It is a myth that prescriptions of a certain amount of "Australian" content on pay-TV will benefit the development of "Australian" content. In fact, such rules have a devastating effect on such content. Content forced to comply with such a regime inevitably suffers from patronage; each time new content is created or existing content is changed, measures have to be taken to ensure the result will comply with the rules. What is "Australian" content anyway? Do actors have to speak with a thick Australian accent? Do such rules make it easier to market such content overseas? Importantly, such a restrictive regime makes content look inferior to start with, unable to compete on its own merits; hampered by bureaucracy, such content will lack the confidence, spontaneity and innovation to be successful.

So, what can be done to encourage Australian content on pay-TV? The best thing the ABA can do is to withdraw from pay-TV; preferably, the ABA should be abolished altogether.

Appendix: Choose the Future!

Most communications analysts agree that the Internet will only grow in features, capacity and reach in future. Technological progress will eventually enable anyone anywhere in the world to operate the equivalent of a multi-channel interactive TV service aimed at a worldwide audience. The law may prohibit such a development in one country, but as deregulation brings down the price of telecommunications, there will be little cost difference between domestic access and cross-border access; subsequently, national legal measures will be ineffective. Today, people can already access services such as gambling, personalized news, banking and investment overseas, while encryption and electronic payment technology provide high levels of security for the associated financial transactions. In future, a large part of the economy will be located in cyberspace and communications and entertainment will spearhead this development.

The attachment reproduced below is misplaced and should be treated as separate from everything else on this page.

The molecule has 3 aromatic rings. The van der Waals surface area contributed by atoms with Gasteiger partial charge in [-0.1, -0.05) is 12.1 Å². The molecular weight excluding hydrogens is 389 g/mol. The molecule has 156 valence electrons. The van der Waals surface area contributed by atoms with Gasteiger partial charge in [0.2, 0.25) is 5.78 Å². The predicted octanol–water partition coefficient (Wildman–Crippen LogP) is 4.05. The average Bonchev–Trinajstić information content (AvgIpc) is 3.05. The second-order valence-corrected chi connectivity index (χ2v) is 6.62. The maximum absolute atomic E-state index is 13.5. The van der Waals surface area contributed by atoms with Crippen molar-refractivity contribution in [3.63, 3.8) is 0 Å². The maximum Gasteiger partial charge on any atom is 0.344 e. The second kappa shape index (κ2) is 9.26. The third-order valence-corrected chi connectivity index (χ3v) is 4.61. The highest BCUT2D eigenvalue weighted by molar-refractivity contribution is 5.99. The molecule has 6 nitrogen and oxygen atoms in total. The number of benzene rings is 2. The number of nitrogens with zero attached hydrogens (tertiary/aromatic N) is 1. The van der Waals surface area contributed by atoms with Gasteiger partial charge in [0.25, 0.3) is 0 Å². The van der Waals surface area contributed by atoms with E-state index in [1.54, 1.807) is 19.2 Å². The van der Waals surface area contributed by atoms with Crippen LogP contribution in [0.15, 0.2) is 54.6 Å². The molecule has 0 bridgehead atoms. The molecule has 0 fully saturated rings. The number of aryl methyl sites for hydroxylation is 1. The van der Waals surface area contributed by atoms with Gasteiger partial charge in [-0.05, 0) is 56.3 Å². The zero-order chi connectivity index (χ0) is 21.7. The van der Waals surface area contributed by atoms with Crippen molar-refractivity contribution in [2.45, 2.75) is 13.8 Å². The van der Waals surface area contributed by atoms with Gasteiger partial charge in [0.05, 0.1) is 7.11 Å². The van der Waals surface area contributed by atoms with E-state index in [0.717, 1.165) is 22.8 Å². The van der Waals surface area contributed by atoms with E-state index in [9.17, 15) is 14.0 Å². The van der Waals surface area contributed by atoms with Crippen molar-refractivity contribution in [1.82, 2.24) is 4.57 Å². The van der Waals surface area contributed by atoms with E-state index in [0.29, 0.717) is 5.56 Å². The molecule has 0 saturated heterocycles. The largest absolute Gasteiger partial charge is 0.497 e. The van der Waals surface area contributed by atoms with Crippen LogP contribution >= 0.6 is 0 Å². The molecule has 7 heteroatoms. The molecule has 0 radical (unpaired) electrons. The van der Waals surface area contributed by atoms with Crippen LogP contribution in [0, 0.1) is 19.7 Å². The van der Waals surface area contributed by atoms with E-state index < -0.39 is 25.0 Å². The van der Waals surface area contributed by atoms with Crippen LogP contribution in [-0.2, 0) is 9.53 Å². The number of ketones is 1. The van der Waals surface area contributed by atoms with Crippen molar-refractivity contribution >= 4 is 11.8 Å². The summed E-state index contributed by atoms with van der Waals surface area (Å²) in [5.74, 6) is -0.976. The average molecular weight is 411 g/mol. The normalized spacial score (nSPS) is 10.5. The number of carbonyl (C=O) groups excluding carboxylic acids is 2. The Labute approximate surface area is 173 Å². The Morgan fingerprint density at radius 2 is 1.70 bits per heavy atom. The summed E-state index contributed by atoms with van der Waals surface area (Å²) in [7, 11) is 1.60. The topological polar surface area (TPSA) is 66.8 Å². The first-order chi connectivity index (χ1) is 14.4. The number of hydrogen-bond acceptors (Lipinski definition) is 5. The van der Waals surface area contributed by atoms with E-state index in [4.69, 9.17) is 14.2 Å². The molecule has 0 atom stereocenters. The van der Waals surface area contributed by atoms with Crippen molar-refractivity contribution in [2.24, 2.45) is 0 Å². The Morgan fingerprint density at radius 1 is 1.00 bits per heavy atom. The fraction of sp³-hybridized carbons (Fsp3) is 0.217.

Globalization implies that local services will more and more have to compete with services from elsewhere. For service providers this means that they have to improve their services in order to survive in future. The way customers are treated is an important aspect of such improvements. Customers will more and more expect service providers to care for privacy, confidentiality and security of information put in their trust; customers will expect to be able to communicate without Big Brother listening in and otherwise acting as a dictator. Service providers who can treat their customers with the respect that these customers expect, are in a much better position to face the future global competition.

To encourage developers of future technology, services and content, it is imperative that the existing system of patronage and prohibition is abolished. The old-fashioned legal regimes for broadcasting and telecommunications must be banned to history as undesirable restrictions that, even when rigidly enforced, will be ineffective in future. Attempts to patch up such legal frameworks are misguided efforts to preserve the past; such attempts are bound to backfire and stifle the development of future technology, services and content. Instead let's choose for the future! Let's choose for optionality!